RICHMOND—Discussions on the new 2-million gallon water tank and other improvements to the city’s existing water system continued at Tuesday’s City Council meeting.
“It’s important that people understand it’s not just a water tank we’re talking about,” Councilman Brad Jensen said at the meeting, “these are water system upgrades.”
A few years ago, council members realized the city’s two existing water tanks would not be enough to comply with state fire flow regulations. In other words, if there was a major fire, the existing water system might not be able to generate enough pressure. Plans are underway to build a new water tank at the mouth of Cherry Creek Canyon.
Jensen said the council is looking at other improvements, in addition to the new tank, to address water pressure issues and improve the city’s entire water system. He said that other than the tank, additional projects will still need to be approved by the council and public hearings will be held throughout the next several months.
Additional water projects include equalizing water pressure by “looping” water lines around a block instead of ending them abruptly, increasing the size of some water lines, building pressure-reducing valves and developing Cherry Creek well to meet drinking water standards.
“You have to be proactive and address your infrastructure before it becomes an emergency situation,” Jensen said after the meeting. “Regardless if another home is built in Richmond, we need to make these improvements. We’re not paying for development, we’re paying for existing deficiencies.”
City Engineer Darek Kimball said that most of the city water systems in Cache Valley were built in the 1950s, and while the engineering was up to par for the time, “standards have changed,” he said. “You don’t buy a Maverick and never change the oil and put new tires on it. You have to maintain everything or it’ll wear out.”
While the new tank is required, Jensen said the additional water projects will depend on the amount of funding available. A public hearing was held Tuesday on the possibility of appealing to the Permanent Community Impact Fund Board (CIB) for money to build the tank and make other needed improvements to the system.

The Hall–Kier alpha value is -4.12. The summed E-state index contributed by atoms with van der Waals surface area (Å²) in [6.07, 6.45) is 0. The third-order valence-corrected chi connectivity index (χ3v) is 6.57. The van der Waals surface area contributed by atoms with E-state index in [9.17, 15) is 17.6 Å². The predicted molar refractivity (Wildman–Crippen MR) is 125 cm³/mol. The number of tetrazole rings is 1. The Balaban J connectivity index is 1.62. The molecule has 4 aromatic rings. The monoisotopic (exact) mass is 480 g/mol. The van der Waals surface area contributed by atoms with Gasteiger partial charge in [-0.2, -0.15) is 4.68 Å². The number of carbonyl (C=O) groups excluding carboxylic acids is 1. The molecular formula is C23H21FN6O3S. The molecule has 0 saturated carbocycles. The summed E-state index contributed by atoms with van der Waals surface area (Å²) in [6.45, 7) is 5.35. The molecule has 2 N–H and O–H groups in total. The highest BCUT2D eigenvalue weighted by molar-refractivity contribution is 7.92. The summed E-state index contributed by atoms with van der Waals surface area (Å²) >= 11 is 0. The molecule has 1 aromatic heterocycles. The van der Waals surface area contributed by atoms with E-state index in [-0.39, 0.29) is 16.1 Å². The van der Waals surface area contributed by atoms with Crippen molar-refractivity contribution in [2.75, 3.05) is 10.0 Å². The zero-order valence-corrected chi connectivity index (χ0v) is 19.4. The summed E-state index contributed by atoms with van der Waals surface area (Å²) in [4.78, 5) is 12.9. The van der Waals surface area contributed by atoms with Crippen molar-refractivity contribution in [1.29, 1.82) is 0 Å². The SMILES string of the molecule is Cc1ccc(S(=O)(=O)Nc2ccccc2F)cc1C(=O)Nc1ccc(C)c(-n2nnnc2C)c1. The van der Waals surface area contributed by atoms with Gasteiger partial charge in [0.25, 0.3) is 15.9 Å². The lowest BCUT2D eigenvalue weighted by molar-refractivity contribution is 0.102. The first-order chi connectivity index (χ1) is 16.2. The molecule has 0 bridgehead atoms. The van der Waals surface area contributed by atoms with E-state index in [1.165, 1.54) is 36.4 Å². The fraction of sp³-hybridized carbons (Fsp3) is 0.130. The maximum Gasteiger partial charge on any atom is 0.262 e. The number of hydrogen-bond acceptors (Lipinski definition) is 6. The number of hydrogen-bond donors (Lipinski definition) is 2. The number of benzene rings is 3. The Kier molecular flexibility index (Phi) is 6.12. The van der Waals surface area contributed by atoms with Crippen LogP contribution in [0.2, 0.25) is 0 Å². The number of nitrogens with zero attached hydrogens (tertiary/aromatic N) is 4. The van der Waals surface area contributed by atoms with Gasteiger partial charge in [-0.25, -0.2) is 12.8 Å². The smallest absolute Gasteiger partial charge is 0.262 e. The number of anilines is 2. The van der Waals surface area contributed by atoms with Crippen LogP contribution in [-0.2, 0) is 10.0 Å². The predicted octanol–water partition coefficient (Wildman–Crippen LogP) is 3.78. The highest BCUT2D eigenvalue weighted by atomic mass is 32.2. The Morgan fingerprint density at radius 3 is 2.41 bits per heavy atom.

“The input that we receive from public hearings will determine the scope of the project,” Jensen said. “If there are monies available, this is the perfect time to make system improvements — we’re investigating all sources of funding right now.”
City Manager Marlowe Adkins said in the meeting that excess funds from certain energy-rich, money-making counties in Utah can be placed in the Permanent Community Impact Fund and loaned out to other counties for improvement and maintenance projects. Adkins said Richmond may qualify for one of these low-interest loans, but it’s up to the board to decide.
Although Jensen said it’s too early to talk about how much water rates may increase, a loan from the CIB could save Richmond residents a lot of money. There were no complaints from the public about pursuing a loan from the fund.
In other business, City Recorder Justin Lewis said that, in accordance with the Financial Transparency Law, Richmond is working to make all financial records from July 1, 2009 to June 20, 2010 viewable and available to the public by May 1 of this year.
Lewis said that, according to the 2010 law, “We have to post every transaction that involves money on the Internet. If (a city’s) beginning or ending budget is over $1 million, it must be done by May 1.”
After May 1, the city will continue to post financial information in three-month increments to stay current, Lewis said. The information will be available on a state-sponsored website that Lewis said will link to the state’s main website.